Ontario Finance Minister Dwight Duncan is recalling the time he skipped school back in 1972 and went to a shopping mall to watch Pierre Trudeau give a campaign speech. Pen and paper in hand, the 13-year-old worked his way through the crowd to the front of the rope line in the Devonshire Mall in his hometown of Windsor, hoping to get Mr. Trudeau’s autograph. Playing hooky marked the beginning of Mr. Duncan’s involvement with the Liberal Party. He didn’t get Mr. Trudeau’s autograph that day.
Nearly seven people a day died of opioid-related overdoses in Canada last year, according to the first official attempt to measure the toll that the powerful drugs, including illicit fentanyl, have taken from coast to coast. In a slim report released on Tuesday, a national advisory committee on the opioid epidemic said there were at least 2,458 apparent opioid-related deaths in Canada in 2016, representing an average of almost seven a day or 8.8 fatalities for every 100,000 people in the country.
The controversy swirling around new national standards for prescribing opioids could have been avoided if Canada had laws requiring doctors to publicly disclose their financial ties to the drug industry, experts say. The new guidelines developed by McMaster University take aim at an epidemic of addiction and accidental deaths resulting from powerful narcotic painkillers.
Muck Rack makes it simple to find people, tweets, or articles that mention any name, keyword, company, hashtag etc. We've compiled this guide to help you make the most of your search.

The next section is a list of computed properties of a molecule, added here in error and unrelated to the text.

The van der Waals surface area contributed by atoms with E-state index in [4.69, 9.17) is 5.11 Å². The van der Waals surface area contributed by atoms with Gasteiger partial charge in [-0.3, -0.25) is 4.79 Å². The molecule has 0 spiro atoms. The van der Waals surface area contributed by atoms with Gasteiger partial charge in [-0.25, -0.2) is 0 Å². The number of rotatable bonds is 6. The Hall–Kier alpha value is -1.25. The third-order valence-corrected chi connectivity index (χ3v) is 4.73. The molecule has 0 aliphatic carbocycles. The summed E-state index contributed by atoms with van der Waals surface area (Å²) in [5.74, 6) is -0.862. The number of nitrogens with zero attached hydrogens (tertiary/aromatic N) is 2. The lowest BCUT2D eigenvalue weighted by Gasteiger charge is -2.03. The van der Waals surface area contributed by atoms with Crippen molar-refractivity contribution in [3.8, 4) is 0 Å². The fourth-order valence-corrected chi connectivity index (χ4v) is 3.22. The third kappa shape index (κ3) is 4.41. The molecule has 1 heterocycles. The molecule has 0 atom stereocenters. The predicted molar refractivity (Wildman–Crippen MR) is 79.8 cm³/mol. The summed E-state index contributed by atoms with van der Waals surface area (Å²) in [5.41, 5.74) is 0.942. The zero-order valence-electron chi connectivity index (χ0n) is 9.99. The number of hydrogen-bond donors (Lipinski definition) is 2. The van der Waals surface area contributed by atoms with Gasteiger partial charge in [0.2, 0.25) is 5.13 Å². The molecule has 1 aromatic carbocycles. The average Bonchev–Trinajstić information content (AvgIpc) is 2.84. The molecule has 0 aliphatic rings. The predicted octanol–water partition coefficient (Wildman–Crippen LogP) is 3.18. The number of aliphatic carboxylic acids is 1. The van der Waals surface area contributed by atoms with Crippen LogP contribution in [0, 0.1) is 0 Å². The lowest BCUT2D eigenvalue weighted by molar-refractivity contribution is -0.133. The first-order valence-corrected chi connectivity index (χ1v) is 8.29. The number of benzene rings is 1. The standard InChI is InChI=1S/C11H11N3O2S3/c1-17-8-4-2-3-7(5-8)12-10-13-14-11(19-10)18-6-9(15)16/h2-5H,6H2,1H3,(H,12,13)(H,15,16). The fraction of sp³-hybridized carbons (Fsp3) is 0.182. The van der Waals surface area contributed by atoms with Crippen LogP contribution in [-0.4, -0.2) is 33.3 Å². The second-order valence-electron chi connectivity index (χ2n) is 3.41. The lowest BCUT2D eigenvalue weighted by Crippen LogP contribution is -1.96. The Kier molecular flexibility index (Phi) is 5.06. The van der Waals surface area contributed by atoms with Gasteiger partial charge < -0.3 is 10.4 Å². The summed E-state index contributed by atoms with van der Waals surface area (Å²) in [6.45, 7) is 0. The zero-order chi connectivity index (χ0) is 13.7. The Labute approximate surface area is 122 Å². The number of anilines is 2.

Selecting a term
Start searching tweets, articles from media outlets, articles mentioned in tweets, journalists'
names, titles and bios with some suggested searches:
Companies or Topics (e.g. iPhone, Microsoft)
Phrases (e.g. "cloud computing") — use quotes to keep the terms together
Twitter handles (e.g. @username) — returns those who have mentioned or replied to
Names (e.g. "David Pogue")
Hashtags (e.g. #sxsw, #london2012)
Bio details (e.g. vegan, Olympics, father)
Muck Rack's Advanced Search allows for many boolean operators.
Find results that mention multiple specified terms, use AND or
+. For example, ensure each result contains both Elon Musk and Mark Zuckerberg by
searching Obama AND Romney or Obama + Romney.
Use the operators OR or , to broaden your search when you'd like either of
multiple terms to appear in results. (This is the default behavior of our search when no operators
are used.) For example, search for democrat OR republican to find results that refer to
Democrats and/or Republicans.
Use NOT or - to subtract results from your search. For
example, searching Disney will yield results about the Walt Disney Company as well as Walt Disney
World Resort. To exclude mentions of Disney World, search for Disney -World or Disney
When using one of these operators with a phrase, enclose it in quotation marks. For example, you can
find results about smartphones excluding Apple's iPhone 4S by searching smartphone -"iPhone
Exact case matching or punctuation
If you're searching for a brand name or keyword that relies on specific punctuation marks or capitalization, you can
find results that match your exact query by adding matchcase: before the keyword you're searching for, like matchcase:E*TRADE .
Use parentheses to separate multiple
boolean phrases. For example, to find journalists talking about having fun in Disney World or
Disneyland, search for ("disney world" OR disneyland) AND fun.
An asterisk can be used to search for any variation of a root word truncated by the asterisk. For example, searching for admin* will return results for administrator, administration, administer, administered, etc.
A near operator is an AND operator where you can control the distance between the words. You can vary the distance the near operation uses by adding a forward slash and number (between 0-99) such as strawberries NEAR/10 "whipped cream", which means the strawberries must exist within 10 words of "whipped cream".